SL: And when you get to the third movement, Grace, there's a calming sensation.

Because this was my dissertation piece, I think the beginning of the piece actually is probably my frenzy to get the dissertation done to get through the degree! By the end, I think part of what you're hearing is me taking a really deep breath. But one of the things I was thinking about is the fact that 'grace' has so many different meanings: whether it's the title of the song like "Amazing Grace," or the grace you witness in someone's act of kindness or the grace within our soul.

SL: When you revisit a piece like this 28 years later, does it take you back to your state of mind when you wrote it or does it mean something new to you?

Both actually. It does bring me back to the state of mind and the emotion, but looking back, I hear the little germ seeds of my style, about to pop out. It's like I planted these specific seeds, each one of these movements and I thought which one's going to grow? It really felt like that to me. Having a chance to look back, basically, more than a quarter of a century later, and hear it done by a really good group that I've known, and they've known me a long time, really gives me an amazing viewpoint: to think of the trajectory of all my different pieces and how different pieces connect to the first movement, to the second and the third.

SL: Can you point to any particular parts of it that that have meant something to you and you've carried forward like that.

I have loads of works that have the harmonic language of Grace; my harp concerto has a lot of the open fifths, which the cello has, which is a violation of the counterpoint rules! I've got lots of parallel fifths in there, and so I feel like a lot of my music, especially during the pandemic, probably veers more towards Grace.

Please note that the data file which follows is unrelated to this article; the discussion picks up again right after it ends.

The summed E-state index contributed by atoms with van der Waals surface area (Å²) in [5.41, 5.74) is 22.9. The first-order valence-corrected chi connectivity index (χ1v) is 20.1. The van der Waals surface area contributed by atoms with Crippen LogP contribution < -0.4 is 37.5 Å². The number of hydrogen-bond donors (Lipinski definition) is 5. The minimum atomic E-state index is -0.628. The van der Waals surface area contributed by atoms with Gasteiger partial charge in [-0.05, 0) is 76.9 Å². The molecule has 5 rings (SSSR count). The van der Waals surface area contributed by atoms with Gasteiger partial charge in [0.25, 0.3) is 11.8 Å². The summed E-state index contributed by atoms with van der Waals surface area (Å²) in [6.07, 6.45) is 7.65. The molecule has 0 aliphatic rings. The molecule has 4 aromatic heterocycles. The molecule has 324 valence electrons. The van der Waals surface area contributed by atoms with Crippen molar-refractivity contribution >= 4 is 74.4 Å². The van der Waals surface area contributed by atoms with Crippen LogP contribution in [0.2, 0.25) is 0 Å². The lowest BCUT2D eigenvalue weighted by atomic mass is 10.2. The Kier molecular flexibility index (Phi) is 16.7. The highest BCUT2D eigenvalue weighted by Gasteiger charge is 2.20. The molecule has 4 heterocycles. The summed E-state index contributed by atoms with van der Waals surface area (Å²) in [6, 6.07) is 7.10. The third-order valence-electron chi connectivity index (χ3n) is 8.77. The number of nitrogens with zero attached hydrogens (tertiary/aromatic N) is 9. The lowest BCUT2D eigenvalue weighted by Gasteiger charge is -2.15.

I've got a bunch of works that were requested to be very virtuosic that are kind of spiky. This piece Running the Edge and a piece called Rapid Fire that are much more like the first movement. Now that I think about it, Rapid Fire was written the year before this, so I was also testing the waters of music not being quite tonal, but being energetic and being communicative.

And that middle section is very much like a lot of my choir music and my vocal songs.

In a way, this is like a sampler box piece!

SL: You called your piece Voices; the album title is Contemporary Voices. And all three of you have won Pulitzer Prizes!

For me that realization was hugely shocking because when I was going through school as an undergrad I became aware of Ellen Zwilich. She was the first woman to win a Pulitzer Prize, and I think one of the first albums I got was her symphony. And, ironically, Shulamit [Ran] and I crossed paths when I was a student at Curtis; she had pieces done with the Philadelphia Orchestra.

So to get to be on a disk with them! To have these four people that I adore -- four excellent musicians perform it! For me, my piece is Voices because it's telling three stories, but I suspect it's the same thing for the Pacifica Quartet; they're telling stories from three different women's perspectives.

Jennifer's enthusiasm for her contemporaries is also evident in her role as rotating co-host of  Living American Composers, which airs on WRTI HD-2 on Fridays from 8 to 9 PM.

****

Contemporary Voices tracklist

Shulamit Ran, Glitter, Doom, Shards, Memory, String Quartet No. 3

Jennifer Higdon, Voices

Ellen Taaffe Zwilich, Quintet for Alto Saxophone